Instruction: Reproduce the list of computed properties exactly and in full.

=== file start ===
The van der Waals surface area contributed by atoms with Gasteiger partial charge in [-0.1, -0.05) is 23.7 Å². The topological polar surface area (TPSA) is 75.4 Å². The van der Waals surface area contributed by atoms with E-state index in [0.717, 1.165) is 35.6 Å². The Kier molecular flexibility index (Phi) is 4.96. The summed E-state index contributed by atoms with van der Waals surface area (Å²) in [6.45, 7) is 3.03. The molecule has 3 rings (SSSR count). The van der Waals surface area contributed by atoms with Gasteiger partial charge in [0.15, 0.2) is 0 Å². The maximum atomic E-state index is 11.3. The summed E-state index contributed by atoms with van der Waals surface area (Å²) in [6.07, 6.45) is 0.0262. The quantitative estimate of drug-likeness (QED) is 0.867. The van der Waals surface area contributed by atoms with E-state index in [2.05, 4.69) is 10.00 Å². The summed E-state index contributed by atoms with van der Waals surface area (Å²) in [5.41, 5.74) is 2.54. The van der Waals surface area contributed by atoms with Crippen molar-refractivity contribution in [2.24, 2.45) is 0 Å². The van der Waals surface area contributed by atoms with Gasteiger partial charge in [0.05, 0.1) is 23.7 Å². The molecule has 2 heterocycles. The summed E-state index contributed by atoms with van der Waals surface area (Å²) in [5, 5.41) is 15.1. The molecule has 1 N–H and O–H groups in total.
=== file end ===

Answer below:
The van der Waals surface area contributed by atoms with Gasteiger partial charge in [-0.1, -0.05) is 23.7 Å². The topological polar surface area (TPSA) is 75.4 Å². The van der Waals surface area contributed by atoms with E-state index in [0.717, 1.165) is 35.6 Å². The Kier molecular flexibility index (Phi) is 4.96. The summed E-state index contributed by atoms with van der Waals surface area (Å²) in [6.45, 7) is 3.03. The molecule has 3 rings (SSSR count). The van der Waals surface area contributed by atoms with Gasteiger partial charge in [0.15, 0.2) is 0 Å². The maximum atomic E-state index is 11.3. The summed E-state index contributed by atoms with van der Waals surface area (Å²) in [6.07, 6.45) is 0.0262. The quantitative estimate of drug-likeness (QED) is 0.867. The van der Waals surface area contributed by atoms with E-state index in [2.05, 4.69) is 10.00 Å². The summed E-state index contributed by atoms with van der Waals surface area (Å²) in [5.41, 5.74) is 2.54. The van der Waals surface area contributed by atoms with Crippen molar-refractivity contribution in [2.24, 2.45) is 0 Å². The van der Waals surface area contributed by atoms with Gasteiger partial charge in [0.05, 0.1) is 23.7 Å². The molecule has 2 heterocycles. The summed E-state index contributed by atoms with van der Waals surface area (Å²) in [5, 5.41) is 15.1. The molecule has 1 N–H and O–H groups in total.